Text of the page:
ISR remembers Bob Schoeni with multidisciplinary research symposium

May 16, 2022

Contact: Jon Meerdink, [email protected]

ANN ARBOR – The Institute for Social Research honored the life and legacy of Bob Schoeni with a multi-disciplinary research symposium on Thursday, May 12. Virtual and in-person attendees remembered Schoeni and his contributions to the social sciences, paying special attention to the many areas to which Schoeni contributed during his distinguished academic career.

Robert F. Schoeni

Robert F. Schoeni

“In order to honor Bob, we had to create a day that he would be comfortable with. We believed that he would have approved of an event in his name that facilitated the wellbeing of others,” said Kate Cagney, director of the Institute for Social Research.

A dozen of Schoeni’s colleagues and former mentees participated in the three sessions, facilitating discussions on research relevant to the fields shaped by Schoeni’s work. The mentees — some of whom had decades-long relationships with Schoeni as students and collaborators — represented the purest distillation of his relationship to ISR and its work, and they invariably mentioned his careful attention to every mentee with whom he worked.

“Good mentors make you feel like the only person in the room,” said Rucker Johnson, the Chancellor’s Professor of Public Policy at the University of California-Berkeley. “He made you feel like you were the only person he cared about.”

The sessions covered inequality, health, and intergenerational transfers, areas which Schoeni developed throughout his career via the dozens of academic papers he published on a wide range of subjects. Participants in the sessions each had a personal connection to Schoeni and his work, and represented nine different institutions.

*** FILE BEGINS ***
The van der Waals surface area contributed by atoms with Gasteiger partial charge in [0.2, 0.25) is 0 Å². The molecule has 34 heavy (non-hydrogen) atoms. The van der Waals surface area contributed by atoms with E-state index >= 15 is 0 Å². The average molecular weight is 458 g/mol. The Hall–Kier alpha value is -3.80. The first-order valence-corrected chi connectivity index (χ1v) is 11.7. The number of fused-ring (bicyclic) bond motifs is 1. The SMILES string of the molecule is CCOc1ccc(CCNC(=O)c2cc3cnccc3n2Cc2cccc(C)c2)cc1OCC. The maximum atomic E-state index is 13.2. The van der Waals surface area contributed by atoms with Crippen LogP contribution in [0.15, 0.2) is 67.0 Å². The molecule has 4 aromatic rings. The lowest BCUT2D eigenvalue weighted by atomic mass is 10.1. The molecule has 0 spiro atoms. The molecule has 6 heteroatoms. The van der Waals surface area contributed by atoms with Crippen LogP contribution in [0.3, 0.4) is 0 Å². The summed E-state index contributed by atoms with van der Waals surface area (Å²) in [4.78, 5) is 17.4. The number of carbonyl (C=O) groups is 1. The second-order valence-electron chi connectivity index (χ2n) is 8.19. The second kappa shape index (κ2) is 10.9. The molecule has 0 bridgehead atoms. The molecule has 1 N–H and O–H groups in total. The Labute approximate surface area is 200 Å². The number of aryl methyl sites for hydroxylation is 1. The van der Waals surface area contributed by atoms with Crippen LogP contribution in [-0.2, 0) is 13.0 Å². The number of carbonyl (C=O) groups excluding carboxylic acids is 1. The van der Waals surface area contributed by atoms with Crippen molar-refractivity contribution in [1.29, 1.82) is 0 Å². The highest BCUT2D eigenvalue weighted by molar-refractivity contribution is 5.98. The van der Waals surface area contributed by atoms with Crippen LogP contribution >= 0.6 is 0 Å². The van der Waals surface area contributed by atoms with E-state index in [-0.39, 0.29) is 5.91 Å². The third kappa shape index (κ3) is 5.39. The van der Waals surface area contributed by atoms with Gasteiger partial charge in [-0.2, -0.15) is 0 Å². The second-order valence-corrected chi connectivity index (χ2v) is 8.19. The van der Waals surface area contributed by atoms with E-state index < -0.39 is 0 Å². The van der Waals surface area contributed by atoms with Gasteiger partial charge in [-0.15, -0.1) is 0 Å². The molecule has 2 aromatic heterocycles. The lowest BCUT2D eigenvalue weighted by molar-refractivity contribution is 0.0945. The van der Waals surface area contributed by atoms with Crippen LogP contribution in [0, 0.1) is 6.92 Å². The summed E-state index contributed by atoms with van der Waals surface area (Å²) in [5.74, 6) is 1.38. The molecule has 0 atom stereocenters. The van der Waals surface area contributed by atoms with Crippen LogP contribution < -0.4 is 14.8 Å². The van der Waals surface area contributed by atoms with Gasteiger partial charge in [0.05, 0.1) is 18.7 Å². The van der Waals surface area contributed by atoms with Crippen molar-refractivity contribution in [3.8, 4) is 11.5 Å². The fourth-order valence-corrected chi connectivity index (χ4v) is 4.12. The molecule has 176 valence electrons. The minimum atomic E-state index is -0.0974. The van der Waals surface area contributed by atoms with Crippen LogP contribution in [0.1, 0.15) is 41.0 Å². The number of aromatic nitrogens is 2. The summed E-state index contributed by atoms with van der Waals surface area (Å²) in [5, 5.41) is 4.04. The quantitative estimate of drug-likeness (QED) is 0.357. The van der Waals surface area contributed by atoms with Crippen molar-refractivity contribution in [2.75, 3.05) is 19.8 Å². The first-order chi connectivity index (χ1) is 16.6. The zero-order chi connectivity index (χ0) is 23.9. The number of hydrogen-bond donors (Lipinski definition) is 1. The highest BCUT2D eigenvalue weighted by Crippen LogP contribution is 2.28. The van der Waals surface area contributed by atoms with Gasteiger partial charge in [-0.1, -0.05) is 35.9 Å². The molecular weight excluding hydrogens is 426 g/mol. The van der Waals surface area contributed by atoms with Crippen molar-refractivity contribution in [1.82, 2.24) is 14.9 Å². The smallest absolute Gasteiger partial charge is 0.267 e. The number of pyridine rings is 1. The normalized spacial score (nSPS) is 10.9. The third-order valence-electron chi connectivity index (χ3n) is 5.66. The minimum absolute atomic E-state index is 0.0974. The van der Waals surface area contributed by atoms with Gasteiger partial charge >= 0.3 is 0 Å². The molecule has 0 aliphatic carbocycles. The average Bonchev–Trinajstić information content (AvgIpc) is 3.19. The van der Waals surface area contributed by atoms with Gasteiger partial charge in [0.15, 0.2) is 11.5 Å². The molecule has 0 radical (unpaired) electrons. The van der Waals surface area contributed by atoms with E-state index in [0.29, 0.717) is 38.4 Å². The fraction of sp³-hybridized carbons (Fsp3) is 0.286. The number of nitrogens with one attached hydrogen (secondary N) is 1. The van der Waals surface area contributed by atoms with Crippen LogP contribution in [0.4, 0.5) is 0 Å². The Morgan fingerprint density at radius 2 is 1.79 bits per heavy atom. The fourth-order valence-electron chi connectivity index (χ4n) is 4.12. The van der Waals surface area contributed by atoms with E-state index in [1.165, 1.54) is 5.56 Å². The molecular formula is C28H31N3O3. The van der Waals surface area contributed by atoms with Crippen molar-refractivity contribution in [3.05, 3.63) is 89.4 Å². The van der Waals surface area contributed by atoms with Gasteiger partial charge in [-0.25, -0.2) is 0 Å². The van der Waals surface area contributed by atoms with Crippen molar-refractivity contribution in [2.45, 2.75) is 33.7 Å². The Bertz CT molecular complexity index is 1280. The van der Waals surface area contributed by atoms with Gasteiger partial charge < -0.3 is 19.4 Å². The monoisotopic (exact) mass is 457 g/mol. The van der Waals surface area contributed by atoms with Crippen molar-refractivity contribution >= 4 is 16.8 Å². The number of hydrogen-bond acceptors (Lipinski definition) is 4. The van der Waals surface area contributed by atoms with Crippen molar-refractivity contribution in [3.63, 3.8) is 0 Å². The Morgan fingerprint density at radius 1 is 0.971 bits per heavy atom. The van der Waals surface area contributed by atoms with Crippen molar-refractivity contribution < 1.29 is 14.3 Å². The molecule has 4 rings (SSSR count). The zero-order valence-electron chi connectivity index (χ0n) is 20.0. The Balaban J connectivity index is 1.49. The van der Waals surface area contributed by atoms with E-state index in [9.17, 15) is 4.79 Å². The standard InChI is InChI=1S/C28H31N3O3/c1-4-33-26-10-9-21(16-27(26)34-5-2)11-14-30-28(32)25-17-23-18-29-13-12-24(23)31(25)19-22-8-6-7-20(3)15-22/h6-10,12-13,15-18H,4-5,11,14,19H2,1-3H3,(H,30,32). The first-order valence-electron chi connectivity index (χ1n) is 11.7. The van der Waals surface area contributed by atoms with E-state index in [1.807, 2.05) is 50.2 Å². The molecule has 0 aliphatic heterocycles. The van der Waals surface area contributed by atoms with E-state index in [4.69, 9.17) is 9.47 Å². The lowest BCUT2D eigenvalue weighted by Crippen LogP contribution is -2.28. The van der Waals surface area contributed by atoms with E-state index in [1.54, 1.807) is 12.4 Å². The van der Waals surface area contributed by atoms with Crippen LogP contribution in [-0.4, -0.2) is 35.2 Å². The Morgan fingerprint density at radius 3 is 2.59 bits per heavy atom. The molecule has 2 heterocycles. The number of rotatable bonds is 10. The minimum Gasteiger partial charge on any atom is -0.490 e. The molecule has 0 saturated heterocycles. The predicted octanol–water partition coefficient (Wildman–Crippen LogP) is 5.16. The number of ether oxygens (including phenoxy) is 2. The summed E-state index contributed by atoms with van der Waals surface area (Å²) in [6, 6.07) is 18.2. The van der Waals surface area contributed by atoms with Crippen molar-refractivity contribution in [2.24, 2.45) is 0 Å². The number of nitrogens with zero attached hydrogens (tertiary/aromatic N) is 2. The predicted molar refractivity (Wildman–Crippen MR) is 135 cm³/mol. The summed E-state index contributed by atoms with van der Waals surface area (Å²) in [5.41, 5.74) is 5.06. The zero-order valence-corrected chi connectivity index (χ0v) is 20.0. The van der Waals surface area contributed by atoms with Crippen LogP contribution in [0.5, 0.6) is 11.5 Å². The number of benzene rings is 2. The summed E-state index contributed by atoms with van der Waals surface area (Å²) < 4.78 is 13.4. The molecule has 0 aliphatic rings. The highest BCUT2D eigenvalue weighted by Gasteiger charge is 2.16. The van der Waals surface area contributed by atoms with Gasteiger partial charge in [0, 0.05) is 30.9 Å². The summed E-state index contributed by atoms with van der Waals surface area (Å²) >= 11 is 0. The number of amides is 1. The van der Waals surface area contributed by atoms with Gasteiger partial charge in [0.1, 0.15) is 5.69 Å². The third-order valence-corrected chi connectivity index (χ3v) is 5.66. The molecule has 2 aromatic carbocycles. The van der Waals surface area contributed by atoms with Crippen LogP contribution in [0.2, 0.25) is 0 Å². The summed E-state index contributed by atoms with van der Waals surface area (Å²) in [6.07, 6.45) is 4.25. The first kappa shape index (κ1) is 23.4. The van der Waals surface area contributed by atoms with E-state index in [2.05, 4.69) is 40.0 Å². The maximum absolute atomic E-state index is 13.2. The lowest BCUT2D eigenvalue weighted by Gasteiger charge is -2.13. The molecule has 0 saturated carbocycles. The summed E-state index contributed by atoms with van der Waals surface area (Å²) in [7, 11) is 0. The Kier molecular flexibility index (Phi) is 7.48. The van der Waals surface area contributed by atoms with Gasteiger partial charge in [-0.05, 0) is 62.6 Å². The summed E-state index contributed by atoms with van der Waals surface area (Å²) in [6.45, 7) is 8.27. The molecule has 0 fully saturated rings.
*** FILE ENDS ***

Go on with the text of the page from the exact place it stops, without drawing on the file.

Session 1 – Inequality

  • Chair: Kristen Seefeldt, Associate Professor of Social Work and Public Policy, University of Michigan
  • Presenter: Rucker Johnson, Chancellor’s Professor of Public Policy at the University of California-Berkeley
  • Presenter: Angel Harris, Professor of Sociology and Public Policy, Duke University
  • Discussant: Pamela Herd, Distinguished Professor of Public Policy, Georgetown University

Session 2 – Health

  • Chair: Patti Andreski, Research Area Specialist Lead, Office for Health Equity and Inclusion, Michigan Medicine
  • Presenter: Jennifer Dowd, Professor of Demography and Population Health, University of Oxford
  • Presenter: Anna Zajacova, Associate Professor of Sociology, University of Western Ontario
  • Discussant: Neil Mehta, Associate Professor of Preventative Medicine and Population Health, University of Texas Medical Branch

Session 3 – Intergenerational Transfers

  • Chair: Sarah Patterson, Research Investigator, Survey Research Center, University of Michigan
  • Presenter: Adriana Reyes, Assistant Professor of Policy Analysis and Management and Sociology, Cornell University
  • Presenter: Emily Wiemers, Associate Professor of Public Administration and International Affairs, Syracuse University